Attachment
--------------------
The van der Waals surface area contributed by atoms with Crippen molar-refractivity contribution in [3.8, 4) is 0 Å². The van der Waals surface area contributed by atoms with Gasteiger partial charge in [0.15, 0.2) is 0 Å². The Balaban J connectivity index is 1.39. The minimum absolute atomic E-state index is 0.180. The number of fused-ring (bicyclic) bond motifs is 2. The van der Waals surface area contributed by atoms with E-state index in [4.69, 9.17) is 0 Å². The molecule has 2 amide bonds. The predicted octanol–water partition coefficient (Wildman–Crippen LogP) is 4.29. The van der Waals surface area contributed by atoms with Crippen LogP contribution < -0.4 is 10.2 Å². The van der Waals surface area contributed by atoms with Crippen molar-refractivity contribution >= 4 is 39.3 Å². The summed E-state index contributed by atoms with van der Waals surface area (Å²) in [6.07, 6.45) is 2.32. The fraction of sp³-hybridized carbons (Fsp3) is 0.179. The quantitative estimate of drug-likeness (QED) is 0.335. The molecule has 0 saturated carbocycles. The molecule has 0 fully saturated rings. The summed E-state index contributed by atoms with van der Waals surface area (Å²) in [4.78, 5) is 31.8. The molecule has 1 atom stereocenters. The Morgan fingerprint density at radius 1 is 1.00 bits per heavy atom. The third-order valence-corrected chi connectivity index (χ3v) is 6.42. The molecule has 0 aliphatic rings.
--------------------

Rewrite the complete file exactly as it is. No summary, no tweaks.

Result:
The van der Waals surface area contributed by atoms with Crippen molar-refractivity contribution in [3.8, 4) is 0 Å². The van der Waals surface area contributed by atoms with Gasteiger partial charge in [0.15, 0.2) is 0 Å². The Balaban J connectivity index is 1.39. The minimum absolute atomic E-state index is 0.180. The number of fused-ring (bicyclic) bond motifs is 2. The van der Waals surface area contributed by atoms with E-state index in [4.69, 9.17) is 0 Å². The molecule has 2 amide bonds. The predicted octanol–water partition coefficient (Wildman–Crippen LogP) is 4.29. The van der Waals surface area contributed by atoms with Crippen LogP contribution < -0.4 is 10.2 Å². The van der Waals surface area contributed by atoms with Crippen molar-refractivity contribution >= 4 is 39.3 Å². The summed E-state index contributed by atoms with van der Waals surface area (Å²) in [6.07, 6.45) is 2.32. The fraction of sp³-hybridized carbons (Fsp3) is 0.179. The quantitative estimate of drug-likeness (QED) is 0.335. The molecule has 0 saturated carbocycles. The molecule has 0 fully saturated rings. The summed E-state index contributed by atoms with van der Waals surface area (Å²) in [4.78, 5) is 31.8. The molecule has 1 atom stereocenters. The Morgan fingerprint density at radius 1 is 1.00 bits per heavy atom. The third-order valence-corrected chi connectivity index (χ3v) is 6.42. The molecule has 0 aliphatic rings.